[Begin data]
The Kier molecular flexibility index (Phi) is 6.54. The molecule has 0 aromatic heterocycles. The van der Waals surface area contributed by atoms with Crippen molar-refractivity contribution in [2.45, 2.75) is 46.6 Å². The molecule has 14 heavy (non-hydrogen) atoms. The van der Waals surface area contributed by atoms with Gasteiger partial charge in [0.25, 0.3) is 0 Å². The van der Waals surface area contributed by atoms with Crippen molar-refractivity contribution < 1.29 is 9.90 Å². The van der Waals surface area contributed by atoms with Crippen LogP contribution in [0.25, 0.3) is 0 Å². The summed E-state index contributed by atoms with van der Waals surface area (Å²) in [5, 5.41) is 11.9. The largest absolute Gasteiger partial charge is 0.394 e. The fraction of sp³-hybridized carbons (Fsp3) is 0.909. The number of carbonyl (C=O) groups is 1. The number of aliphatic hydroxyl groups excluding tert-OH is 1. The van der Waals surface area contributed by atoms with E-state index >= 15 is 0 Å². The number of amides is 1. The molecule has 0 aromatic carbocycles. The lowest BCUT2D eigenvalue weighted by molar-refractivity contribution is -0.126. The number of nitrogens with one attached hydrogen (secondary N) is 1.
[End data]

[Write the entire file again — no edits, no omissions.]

The Kier molecular flexibility index (Phi) is 6.54. The molecule has 0 aromatic heterocycles. The van der Waals surface area contributed by atoms with Crippen molar-refractivity contribution in [2.45, 2.75) is 46.6 Å². The molecule has 14 heavy (non-hydrogen) atoms. The van der Waals surface area contributed by atoms with Gasteiger partial charge in [0.25, 0.3) is 0 Å². The van der Waals surface area contributed by atoms with Crippen molar-refractivity contribution < 1.29 is 9.90 Å². The van der Waals surface area contributed by atoms with Crippen LogP contribution in [0.25, 0.3) is 0 Å². The summed E-state index contributed by atoms with van der Waals surface area (Å²) in [5, 5.41) is 11.9. The largest absolute Gasteiger partial charge is 0.394 e. The fraction of sp³-hybridized carbons (Fsp3) is 0.909. The number of carbonyl (C=O) groups is 1. The number of aliphatic hydroxyl groups excluding tert-OH is 1. The van der Waals surface area contributed by atoms with E-state index >= 15 is 0 Å². The number of amides is 1. The molecule has 0 aromatic carbocycles. The lowest BCUT2D eigenvalue weighted by molar-refractivity contribution is -0.126. The number of nitrogens with one attached hydrogen (secondary N) is 1.